Economic Growth and the Doomsday Argument

Say there are two lottery urns, one containing 1000 balls each numbered from 1 to 1000, and the other containing 10 balls each also numbered from 1 to 10. We have two individuals, one Alice the other Bob. Alice will reach into one of the lottery urns, out of sight of Bob, and present the ball to Bob who must infer from whence the ball came.

Now Alice picks out the ball “3” and presents it to Bob. What shall Bob infer? Based on probability Bob will infer that the ball “3” came from the urn with only 10 balls. That’s because ball “3” in that urn is but one of 10 balls. However, by far most of the balls in the first urn are numbered greater than 10.

From this analogy the philosopher John Leslie has presented a version of the doomsday argument or Carter’s catastrophe, first articulated by Brandon Carter, a relativist of Australian providence, but also later, and independently it must be said, by another relativist, J Richard Gott III. Essentially, the doomsday argument is an argument for lowering our probabilistic estimate for the indefinite continued survival of the species Homo sapiens.

As Leslie puts it in his popularisation of the doomsday argument in his The End of the World

We ought to have some reluctance to believe that we are very exceptionally early, for instance in the earliest 0.001 per cent, among all humans who will ever have lived.

If the human species were to have a rosy future well, well, well into the future then we would be among the earliest humans to have ever lived. We would be quite special. However, if for some reason humanity were to go extinct tomorrow then, because of population growth, we wouldn’t be in a terribly special place on the historical timeline of all humans.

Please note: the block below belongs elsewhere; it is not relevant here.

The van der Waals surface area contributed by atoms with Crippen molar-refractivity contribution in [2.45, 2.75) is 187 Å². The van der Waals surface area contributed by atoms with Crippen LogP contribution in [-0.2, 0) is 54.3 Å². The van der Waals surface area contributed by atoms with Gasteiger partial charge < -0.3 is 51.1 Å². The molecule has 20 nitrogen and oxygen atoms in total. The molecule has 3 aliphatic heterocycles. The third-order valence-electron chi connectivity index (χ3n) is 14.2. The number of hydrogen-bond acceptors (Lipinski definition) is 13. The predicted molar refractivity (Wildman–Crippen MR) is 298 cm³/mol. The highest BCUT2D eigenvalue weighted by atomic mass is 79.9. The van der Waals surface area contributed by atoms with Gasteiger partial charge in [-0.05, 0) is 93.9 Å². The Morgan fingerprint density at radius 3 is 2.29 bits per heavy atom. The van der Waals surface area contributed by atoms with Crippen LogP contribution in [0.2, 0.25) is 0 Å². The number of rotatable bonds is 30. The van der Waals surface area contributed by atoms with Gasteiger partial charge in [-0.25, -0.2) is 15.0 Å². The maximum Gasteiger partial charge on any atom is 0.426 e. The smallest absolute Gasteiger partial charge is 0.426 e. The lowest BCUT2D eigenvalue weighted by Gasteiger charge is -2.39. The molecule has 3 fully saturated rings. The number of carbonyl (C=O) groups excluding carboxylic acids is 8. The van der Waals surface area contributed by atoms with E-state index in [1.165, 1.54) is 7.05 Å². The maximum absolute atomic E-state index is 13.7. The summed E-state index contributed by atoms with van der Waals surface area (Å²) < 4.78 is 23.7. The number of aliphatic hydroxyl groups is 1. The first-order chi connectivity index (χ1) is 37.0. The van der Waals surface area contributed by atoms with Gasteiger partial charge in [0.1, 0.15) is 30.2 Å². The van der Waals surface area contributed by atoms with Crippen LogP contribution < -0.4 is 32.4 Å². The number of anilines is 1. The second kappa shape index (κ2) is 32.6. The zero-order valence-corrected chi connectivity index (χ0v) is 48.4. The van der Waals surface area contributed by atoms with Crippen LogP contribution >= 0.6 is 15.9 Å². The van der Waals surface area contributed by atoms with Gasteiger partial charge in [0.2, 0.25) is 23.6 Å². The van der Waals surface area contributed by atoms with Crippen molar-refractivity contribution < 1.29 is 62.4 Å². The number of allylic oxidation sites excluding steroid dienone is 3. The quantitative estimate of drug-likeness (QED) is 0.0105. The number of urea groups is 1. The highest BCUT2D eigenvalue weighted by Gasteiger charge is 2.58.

That is because some 10% of all humans that have ever lived are alive now. So, as with the lottery urn, what would be more likely; that we are among the first 0.001% of all humans or among 10% of all humans? Leslie argues, along with Carter and Gott, that we should infer the latter in which case we need to revise our common, quite optimistic, biases regarding the prospects of the species.

Doom soon is more likely than doom later.

Notice this is a version of the Copernican Principle, something that intrigues me greatly. I will leave that aside here.

Now consider the same argument, but with respect to economic growth which is measured by Gross Domestic Product or GDP. Throughout most of human history there has been little economic growth, with takeoff usually associated with the industrial revolution. However, most of the economic growth in the modern era has really occurred from 1950 onward, which is appropriate as that coincides with what geologists increasingly refer to as the Anthropocene. I have always regarded the second industrial revolution as more impactful than the first.